The Department of Justice (DOJ) on Friday formally directed its fiscals and prosecutors to pursue winnable cases only and withdraw cases where the chances of conviction are slim.
DOJ Department Circular No. 008 said the move will significantly decongest court dockets and is “in view of the department’s policy direction to only file cases with a reasonable certainty of conviction.”
The order directed fiscals to “carefully assess all their cases and to determine if each has a reasonable certainty of conviction based on the evidence in hand, availability of witnesses and continued interest of private complainants.”
“If upon assessment by the handling prosecutor, it is determined that there is no such reasonable certainty of conviction, the said handling prosecutor is ordered to immediately file the proper motion to withdraw (the) information,” DOJ Secretary Jesus Crispin Remulla said in a statement.
DOJ spokesperson Mico Clavano said Remulla’s policy is to file only quality cases or cases that will yield convictions. “The gap between probable cause and proof beyond reasonable doubt is too wide. As a result, the conviction rate suffers. The congestion rate in jails balloons as well. It happens too often that persons are committed to jail and then eventually released after they are acquitted,” he said.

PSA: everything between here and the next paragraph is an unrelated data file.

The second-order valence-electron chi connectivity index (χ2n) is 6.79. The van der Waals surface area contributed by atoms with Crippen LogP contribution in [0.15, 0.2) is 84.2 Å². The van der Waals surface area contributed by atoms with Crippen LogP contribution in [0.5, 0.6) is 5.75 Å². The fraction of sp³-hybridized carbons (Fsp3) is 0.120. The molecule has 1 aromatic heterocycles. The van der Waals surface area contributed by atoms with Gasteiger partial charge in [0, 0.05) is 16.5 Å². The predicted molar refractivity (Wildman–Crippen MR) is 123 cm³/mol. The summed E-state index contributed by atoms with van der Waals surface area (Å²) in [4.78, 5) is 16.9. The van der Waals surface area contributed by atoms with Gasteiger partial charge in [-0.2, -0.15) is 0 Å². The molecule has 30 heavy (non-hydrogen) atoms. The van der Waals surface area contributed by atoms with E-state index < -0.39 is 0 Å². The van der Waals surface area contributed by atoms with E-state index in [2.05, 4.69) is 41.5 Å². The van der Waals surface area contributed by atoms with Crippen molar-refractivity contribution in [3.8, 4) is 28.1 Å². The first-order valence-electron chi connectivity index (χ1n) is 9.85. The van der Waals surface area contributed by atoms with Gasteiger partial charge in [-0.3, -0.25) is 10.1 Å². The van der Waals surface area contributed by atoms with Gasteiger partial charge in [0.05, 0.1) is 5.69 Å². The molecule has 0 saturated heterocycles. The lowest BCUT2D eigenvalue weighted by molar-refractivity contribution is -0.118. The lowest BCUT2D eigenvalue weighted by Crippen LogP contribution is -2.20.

Clavano pointed out that government resources are wasted when weak cases are filed. “These problems, among others, can be solved by filing only cases with a reasonable certainty of conviction,” he said, adding that an amendment of court rules on preliminary investigation “is forthcoming as the Supreme Court has agreed to let DOJ take the lead.
Likely to be removed is Rule 112 from the Rules of Court, under which, when a person is lawfully arrested without a warrant involving an offense that requires a preliminary investigation, the complaint may be filed by a prosecutor without need of such investigation provided an inquest has been conducted.